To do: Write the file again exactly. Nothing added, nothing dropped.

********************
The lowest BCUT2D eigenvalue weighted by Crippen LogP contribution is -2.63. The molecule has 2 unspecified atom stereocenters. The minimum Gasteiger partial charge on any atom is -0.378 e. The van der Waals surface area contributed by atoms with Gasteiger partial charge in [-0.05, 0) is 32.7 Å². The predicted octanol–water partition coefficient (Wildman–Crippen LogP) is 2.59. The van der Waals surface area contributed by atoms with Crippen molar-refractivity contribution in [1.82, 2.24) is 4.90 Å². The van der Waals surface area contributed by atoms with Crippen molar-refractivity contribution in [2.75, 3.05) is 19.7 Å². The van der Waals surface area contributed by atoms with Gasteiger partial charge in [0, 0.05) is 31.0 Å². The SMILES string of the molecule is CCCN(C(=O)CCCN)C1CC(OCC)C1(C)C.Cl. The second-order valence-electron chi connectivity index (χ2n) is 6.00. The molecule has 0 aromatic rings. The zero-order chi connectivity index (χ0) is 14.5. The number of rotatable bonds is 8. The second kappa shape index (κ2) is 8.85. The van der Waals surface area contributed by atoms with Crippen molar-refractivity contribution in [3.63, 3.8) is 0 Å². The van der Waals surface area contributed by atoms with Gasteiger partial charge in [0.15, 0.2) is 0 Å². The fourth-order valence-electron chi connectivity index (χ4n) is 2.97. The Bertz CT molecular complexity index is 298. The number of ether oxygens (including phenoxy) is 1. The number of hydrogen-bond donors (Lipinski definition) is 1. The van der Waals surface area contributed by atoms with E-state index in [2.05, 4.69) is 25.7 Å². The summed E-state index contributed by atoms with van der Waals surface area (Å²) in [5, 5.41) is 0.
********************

The lowest BCUT2D eigenvalue weighted by Crippen LogP contribution is -2.63. The molecule has 2 unspecified atom stereocenters. The minimum Gasteiger partial charge on any atom is -0.378 e. The van der Waals surface area contributed by atoms with Gasteiger partial charge in [-0.05, 0) is 32.7 Å². The predicted octanol–water partition coefficient (Wildman–Crippen LogP) is 2.59. The van der Waals surface area contributed by atoms with Crippen molar-refractivity contribution in [1.82, 2.24) is 4.90 Å². The van der Waals surface area contributed by atoms with Crippen molar-refractivity contribution in [2.75, 3.05) is 19.7 Å². The van der Waals surface area contributed by atoms with Gasteiger partial charge in [0, 0.05) is 31.0 Å². The SMILES string of the molecule is CCCN(C(=O)CCCN)C1CC(OCC)C1(C)C.Cl. The second-order valence-electron chi connectivity index (χ2n) is 6.00. The molecule has 0 aromatic rings. The zero-order chi connectivity index (χ0) is 14.5. The number of rotatable bonds is 8. The second kappa shape index (κ2) is 8.85. The van der Waals surface area contributed by atoms with Crippen molar-refractivity contribution in [3.63, 3.8) is 0 Å². The van der Waals surface area contributed by atoms with Gasteiger partial charge in [0.15, 0.2) is 0 Å². The fourth-order valence-electron chi connectivity index (χ4n) is 2.97. The Bertz CT molecular complexity index is 298. The number of ether oxygens (including phenoxy) is 1. The number of hydrogen-bond donors (Lipinski definition) is 1. The van der Waals surface area contributed by atoms with E-state index in [2.05, 4.69) is 25.7 Å². The summed E-state index contributed by atoms with van der Waals surface area (Å²) in [5, 5.41) is 0.